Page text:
Irish Legal Heritage: Typhoid Mary



Last week marked 80 years since the death of Mary Mallon, who, after over 26 years of imprisonment, died in an isolation hospital on North Brother Island in New York. Mary’s incarceration was not the consequence of being convicted of any crime, but was instead the reaction to her being identified as an asymptomatic carrier of typhoid fever.

Mary was born in Cookstown, County Tyrone in September 1869, and she emigrated to America when she was a teenager. Mary worked as a cook for New York’s elite, one of whom was General William Henry Warren. In 1906, Mary was working for General Warren in a home he had rented at Oyster Bay, New York, when six people in the home became infected with typhoid. George Soper was hired to investigate the outbreak, who found that Mary had worked as a cook in at least seven households since 1900 where there had been outbreaks of typhoid after her arrival. Although typhoid bacteria did not survive ordinary cooking, Soper suspected that infection spread as a result of faecal matter in Mary’s favoured dessert – peaches and ice-cream.

When Soper located Mary a number of months after the Oyster Bay outbreak, she was working for a family in Park Avenue, where the family’s only child was dying of typhoid fever. Of course, Mary did not know that she was a carrier, so when she was confronted with the possibility that she was the source of so many infections, she chased Soper out of the Park Avenue Brownstone with a carving fork.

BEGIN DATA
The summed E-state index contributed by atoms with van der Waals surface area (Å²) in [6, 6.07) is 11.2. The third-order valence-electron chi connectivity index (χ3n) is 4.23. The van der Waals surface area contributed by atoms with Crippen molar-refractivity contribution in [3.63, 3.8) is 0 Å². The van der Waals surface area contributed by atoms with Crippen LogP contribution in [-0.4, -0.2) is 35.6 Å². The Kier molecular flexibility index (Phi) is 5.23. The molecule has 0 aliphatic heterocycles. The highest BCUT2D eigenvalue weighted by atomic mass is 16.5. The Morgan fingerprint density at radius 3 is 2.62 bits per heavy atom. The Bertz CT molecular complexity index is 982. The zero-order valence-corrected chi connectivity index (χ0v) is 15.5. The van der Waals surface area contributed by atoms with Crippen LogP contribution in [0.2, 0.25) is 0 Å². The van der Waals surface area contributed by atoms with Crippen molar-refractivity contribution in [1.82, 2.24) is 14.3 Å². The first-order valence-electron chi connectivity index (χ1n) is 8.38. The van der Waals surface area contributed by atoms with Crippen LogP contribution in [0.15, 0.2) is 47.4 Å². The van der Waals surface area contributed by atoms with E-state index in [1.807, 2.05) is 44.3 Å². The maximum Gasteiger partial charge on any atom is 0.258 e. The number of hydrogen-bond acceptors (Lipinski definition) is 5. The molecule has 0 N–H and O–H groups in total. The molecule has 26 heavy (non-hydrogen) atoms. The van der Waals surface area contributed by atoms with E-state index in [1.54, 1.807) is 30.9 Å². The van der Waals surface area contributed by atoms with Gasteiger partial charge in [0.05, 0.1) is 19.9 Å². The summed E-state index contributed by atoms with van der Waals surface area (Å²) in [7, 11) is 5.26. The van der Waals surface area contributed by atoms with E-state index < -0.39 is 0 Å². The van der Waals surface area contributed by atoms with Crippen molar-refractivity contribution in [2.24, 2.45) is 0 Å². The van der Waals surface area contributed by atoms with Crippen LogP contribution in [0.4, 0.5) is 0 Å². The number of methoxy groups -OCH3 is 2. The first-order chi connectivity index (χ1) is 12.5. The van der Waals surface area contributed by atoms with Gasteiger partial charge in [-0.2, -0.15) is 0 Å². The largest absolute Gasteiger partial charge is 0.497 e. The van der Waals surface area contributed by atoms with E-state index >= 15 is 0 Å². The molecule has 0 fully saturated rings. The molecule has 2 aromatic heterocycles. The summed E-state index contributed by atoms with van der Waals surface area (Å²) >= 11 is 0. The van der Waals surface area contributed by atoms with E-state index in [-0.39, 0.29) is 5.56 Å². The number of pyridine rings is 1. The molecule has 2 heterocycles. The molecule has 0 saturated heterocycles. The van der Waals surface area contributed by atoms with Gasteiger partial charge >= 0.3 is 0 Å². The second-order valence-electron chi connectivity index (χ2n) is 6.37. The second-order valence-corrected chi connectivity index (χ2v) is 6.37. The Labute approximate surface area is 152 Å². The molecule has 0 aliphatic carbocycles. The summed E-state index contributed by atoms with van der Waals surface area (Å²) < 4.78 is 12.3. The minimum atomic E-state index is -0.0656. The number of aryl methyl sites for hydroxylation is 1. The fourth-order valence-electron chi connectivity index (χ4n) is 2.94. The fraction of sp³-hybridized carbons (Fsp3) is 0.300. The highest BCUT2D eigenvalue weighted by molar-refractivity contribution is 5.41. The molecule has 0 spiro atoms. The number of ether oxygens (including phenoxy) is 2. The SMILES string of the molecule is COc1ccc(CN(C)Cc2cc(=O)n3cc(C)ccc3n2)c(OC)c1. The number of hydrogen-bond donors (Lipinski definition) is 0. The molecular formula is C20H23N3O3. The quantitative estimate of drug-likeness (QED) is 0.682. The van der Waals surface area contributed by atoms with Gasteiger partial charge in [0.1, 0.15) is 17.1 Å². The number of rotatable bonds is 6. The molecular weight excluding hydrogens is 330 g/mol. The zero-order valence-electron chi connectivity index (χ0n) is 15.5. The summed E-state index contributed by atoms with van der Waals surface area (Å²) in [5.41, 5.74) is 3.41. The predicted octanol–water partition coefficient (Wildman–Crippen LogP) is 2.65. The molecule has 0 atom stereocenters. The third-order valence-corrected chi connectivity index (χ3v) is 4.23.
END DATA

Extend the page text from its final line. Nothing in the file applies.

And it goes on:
Mary was eventually arrested in March 1907, and was held in isolation for three years before being released by the Department of Health on the condition that she would no longer work as a cook. However, still sceptical of her identification as an asymptomatic carrier, Mary changed her name to Mrs Brown and worked as a cook throughout New York for the next five years.

In 1915, Mary was arrested again when an outbreak of more than 20 cases of typhoid occurred in Sloane Hospital for Women – where Mary was working as a cook. Mary was brought back to North Brother Island. At this stage, three deaths and over fifty cases of typhoid had been attributed to her. When she died on 11 November 1938, after spending nearly three decades in isolation, “she had been advertised to the world as a dangerous person and had been treated worse than a criminal, and yet she had not been guilty of the least violence toward anybody”.

Seosamh Gráinséir